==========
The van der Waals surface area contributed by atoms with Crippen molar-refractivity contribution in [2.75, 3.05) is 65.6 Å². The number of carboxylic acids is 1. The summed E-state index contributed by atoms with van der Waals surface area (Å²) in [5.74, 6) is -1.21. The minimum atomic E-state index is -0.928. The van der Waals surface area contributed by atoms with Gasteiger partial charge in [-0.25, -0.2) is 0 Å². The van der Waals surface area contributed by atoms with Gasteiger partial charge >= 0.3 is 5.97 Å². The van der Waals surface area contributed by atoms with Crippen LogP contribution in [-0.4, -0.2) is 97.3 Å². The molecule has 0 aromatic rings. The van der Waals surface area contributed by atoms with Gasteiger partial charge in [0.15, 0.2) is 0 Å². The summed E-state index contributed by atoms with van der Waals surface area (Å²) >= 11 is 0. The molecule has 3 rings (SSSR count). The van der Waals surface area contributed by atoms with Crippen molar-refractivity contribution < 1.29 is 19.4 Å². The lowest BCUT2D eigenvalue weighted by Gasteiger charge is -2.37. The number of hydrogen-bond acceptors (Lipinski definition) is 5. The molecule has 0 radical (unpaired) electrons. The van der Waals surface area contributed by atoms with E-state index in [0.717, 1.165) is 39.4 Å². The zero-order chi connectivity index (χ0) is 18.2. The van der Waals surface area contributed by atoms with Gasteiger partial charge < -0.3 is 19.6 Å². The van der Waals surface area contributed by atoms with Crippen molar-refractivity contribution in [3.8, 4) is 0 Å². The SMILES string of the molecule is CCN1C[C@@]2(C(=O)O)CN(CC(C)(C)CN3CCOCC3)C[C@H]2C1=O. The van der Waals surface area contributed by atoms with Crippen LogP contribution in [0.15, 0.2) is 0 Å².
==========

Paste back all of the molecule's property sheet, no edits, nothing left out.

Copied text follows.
The van der Waals surface area contributed by atoms with Crippen molar-refractivity contribution in [2.75, 3.05) is 65.6 Å². The number of carboxylic acids is 1. The summed E-state index contributed by atoms with van der Waals surface area (Å²) in [5.74, 6) is -1.21. The minimum atomic E-state index is -0.928. The van der Waals surface area contributed by atoms with Gasteiger partial charge in [-0.25, -0.2) is 0 Å². The van der Waals surface area contributed by atoms with Gasteiger partial charge >= 0.3 is 5.97 Å². The van der Waals surface area contributed by atoms with Crippen LogP contribution in [-0.4, -0.2) is 97.3 Å². The molecule has 0 aromatic rings. The van der Waals surface area contributed by atoms with Gasteiger partial charge in [0.15, 0.2) is 0 Å². The summed E-state index contributed by atoms with van der Waals surface area (Å²) >= 11 is 0. The molecule has 3 rings (SSSR count). The van der Waals surface area contributed by atoms with Crippen molar-refractivity contribution < 1.29 is 19.4 Å². The lowest BCUT2D eigenvalue weighted by Gasteiger charge is -2.37. The number of hydrogen-bond acceptors (Lipinski definition) is 5. The molecule has 0 radical (unpaired) electrons. The van der Waals surface area contributed by atoms with E-state index in [0.717, 1.165) is 39.4 Å². The zero-order chi connectivity index (χ0) is 18.2. The van der Waals surface area contributed by atoms with Gasteiger partial charge < -0.3 is 19.6 Å². The van der Waals surface area contributed by atoms with Crippen molar-refractivity contribution in [3.8, 4) is 0 Å². The SMILES string of the molecule is CCN1C[C@@]2(C(=O)O)CN(CC(C)(C)CN3CCOCC3)C[C@H]2C1=O. The van der Waals surface area contributed by atoms with Crippen LogP contribution in [0.15, 0.2) is 0 Å².